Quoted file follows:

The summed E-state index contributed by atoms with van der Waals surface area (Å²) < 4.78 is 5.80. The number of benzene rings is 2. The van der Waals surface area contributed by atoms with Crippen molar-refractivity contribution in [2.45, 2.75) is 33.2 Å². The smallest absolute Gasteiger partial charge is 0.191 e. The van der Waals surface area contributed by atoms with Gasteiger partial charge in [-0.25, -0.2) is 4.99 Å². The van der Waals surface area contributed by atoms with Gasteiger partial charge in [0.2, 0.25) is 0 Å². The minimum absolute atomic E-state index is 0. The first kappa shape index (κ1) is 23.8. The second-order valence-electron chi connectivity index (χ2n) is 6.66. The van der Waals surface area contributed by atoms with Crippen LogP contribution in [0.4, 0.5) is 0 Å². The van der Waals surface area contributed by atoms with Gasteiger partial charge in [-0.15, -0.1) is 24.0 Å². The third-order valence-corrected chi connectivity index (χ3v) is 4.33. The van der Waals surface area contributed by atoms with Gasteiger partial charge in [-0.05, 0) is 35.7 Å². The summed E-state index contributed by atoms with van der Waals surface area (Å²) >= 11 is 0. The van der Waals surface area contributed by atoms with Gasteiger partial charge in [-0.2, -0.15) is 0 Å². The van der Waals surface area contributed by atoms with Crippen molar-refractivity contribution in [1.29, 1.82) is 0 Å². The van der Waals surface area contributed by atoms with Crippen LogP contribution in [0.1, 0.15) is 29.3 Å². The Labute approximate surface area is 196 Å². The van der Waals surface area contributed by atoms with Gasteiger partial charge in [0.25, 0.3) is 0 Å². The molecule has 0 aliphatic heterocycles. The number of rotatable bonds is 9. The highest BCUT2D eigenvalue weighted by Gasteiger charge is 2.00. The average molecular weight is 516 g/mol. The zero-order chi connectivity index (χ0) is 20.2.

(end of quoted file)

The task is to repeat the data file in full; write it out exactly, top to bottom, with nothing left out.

The summed E-state index contributed by atoms with van der Waals surface area (Å²) < 4.78 is 5.80. The number of benzene rings is 2. The van der Waals surface area contributed by atoms with Crippen molar-refractivity contribution in [2.45, 2.75) is 33.2 Å². The smallest absolute Gasteiger partial charge is 0.191 e. The van der Waals surface area contributed by atoms with Gasteiger partial charge in [-0.25, -0.2) is 4.99 Å². The van der Waals surface area contributed by atoms with Gasteiger partial charge in [0.2, 0.25) is 0 Å². The minimum absolute atomic E-state index is 0. The first kappa shape index (κ1) is 23.8. The second-order valence-electron chi connectivity index (χ2n) is 6.66. The van der Waals surface area contributed by atoms with Crippen LogP contribution in [0.4, 0.5) is 0 Å². The van der Waals surface area contributed by atoms with Gasteiger partial charge in [-0.15, -0.1) is 24.0 Å². The third-order valence-corrected chi connectivity index (χ3v) is 4.33. The van der Waals surface area contributed by atoms with Gasteiger partial charge in [-0.05, 0) is 35.7 Å². The summed E-state index contributed by atoms with van der Waals surface area (Å²) >= 11 is 0. The van der Waals surface area contributed by atoms with Gasteiger partial charge in [-0.2, -0.15) is 0 Å². The van der Waals surface area contributed by atoms with Crippen molar-refractivity contribution in [1.29, 1.82) is 0 Å². The van der Waals surface area contributed by atoms with Crippen LogP contribution in [0.1, 0.15) is 29.3 Å². The Labute approximate surface area is 196 Å². The van der Waals surface area contributed by atoms with Gasteiger partial charge in [0.25, 0.3) is 0 Å². The molecule has 0 aliphatic heterocycles. The number of rotatable bonds is 9. The highest BCUT2D eigenvalue weighted by Gasteiger charge is 2.00. The average molecular weight is 516 g/mol. The zero-order chi connectivity index (χ0) is 20.2.